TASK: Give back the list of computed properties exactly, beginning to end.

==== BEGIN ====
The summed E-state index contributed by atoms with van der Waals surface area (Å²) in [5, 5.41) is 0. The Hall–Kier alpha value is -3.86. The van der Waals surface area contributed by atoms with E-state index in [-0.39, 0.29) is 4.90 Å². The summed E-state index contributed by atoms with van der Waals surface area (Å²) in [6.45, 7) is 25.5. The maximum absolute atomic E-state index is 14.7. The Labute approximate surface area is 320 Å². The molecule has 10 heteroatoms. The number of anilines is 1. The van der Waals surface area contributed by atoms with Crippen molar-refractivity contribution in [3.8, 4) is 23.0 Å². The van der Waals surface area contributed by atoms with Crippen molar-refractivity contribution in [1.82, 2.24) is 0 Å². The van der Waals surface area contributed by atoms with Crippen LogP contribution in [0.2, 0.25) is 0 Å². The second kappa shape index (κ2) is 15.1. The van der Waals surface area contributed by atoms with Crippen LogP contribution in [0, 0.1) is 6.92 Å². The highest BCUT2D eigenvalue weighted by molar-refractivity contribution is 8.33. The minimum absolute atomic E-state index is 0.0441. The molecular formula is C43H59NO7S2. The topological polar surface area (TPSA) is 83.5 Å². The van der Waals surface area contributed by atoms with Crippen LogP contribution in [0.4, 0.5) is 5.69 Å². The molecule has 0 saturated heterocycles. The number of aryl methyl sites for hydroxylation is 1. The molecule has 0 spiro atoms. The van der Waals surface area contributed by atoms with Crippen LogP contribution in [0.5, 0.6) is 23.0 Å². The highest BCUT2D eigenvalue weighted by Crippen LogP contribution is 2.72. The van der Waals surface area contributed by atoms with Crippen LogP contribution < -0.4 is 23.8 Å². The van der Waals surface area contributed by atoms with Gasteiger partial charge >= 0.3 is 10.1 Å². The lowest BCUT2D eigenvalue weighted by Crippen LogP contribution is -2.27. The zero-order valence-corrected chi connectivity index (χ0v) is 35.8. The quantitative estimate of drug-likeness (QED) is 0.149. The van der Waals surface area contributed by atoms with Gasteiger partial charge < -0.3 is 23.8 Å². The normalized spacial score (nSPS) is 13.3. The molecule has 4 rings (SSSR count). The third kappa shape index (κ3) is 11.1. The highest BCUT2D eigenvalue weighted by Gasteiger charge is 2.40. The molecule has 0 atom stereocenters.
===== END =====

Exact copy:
The summed E-state index contributed by atoms with van der Waals surface area (Å²) in [5, 5.41) is 0. The Hall–Kier alpha value is -3.86. The van der Waals surface area contributed by atoms with E-state index in [-0.39, 0.29) is 4.90 Å². The summed E-state index contributed by atoms with van der Waals surface area (Å²) in [6.45, 7) is 25.5. The maximum absolute atomic E-state index is 14.7. The Labute approximate surface area is 320 Å². The molecule has 10 heteroatoms. The number of anilines is 1. The van der Waals surface area contributed by atoms with Crippen molar-refractivity contribution in [3.8, 4) is 23.0 Å². The van der Waals surface area contributed by atoms with Crippen molar-refractivity contribution in [1.82, 2.24) is 0 Å². The van der Waals surface area contributed by atoms with Crippen LogP contribution in [0.2, 0.25) is 0 Å². The second kappa shape index (κ2) is 15.1. The van der Waals surface area contributed by atoms with Crippen LogP contribution in [0, 0.1) is 6.92 Å². The highest BCUT2D eigenvalue weighted by molar-refractivity contribution is 8.33. The minimum absolute atomic E-state index is 0.0441. The molecular formula is C43H59NO7S2. The topological polar surface area (TPSA) is 83.5 Å². The van der Waals surface area contributed by atoms with Crippen LogP contribution in [0.4, 0.5) is 5.69 Å². The molecule has 0 saturated heterocycles. The number of aryl methyl sites for hydroxylation is 1. The molecule has 0 spiro atoms. The van der Waals surface area contributed by atoms with Crippen LogP contribution in [0.5, 0.6) is 23.0 Å². The highest BCUT2D eigenvalue weighted by Crippen LogP contribution is 2.72. The van der Waals surface area contributed by atoms with Crippen LogP contribution < -0.4 is 23.8 Å². The van der Waals surface area contributed by atoms with Gasteiger partial charge >= 0.3 is 10.1 Å². The lowest BCUT2D eigenvalue weighted by Crippen LogP contribution is -2.27. The zero-order valence-corrected chi connectivity index (χ0v) is 35.8. The quantitative estimate of drug-likeness (QED) is 0.149. The van der Waals surface area contributed by atoms with Gasteiger partial charge < -0.3 is 23.8 Å². The normalized spacial score (nSPS) is 13.3. The molecule has 4 rings (SSSR count). The third kappa shape index (κ3) is 11.1. The highest BCUT2D eigenvalue weighted by Gasteiger charge is 2.40. The molecule has 0 atom stereocenters.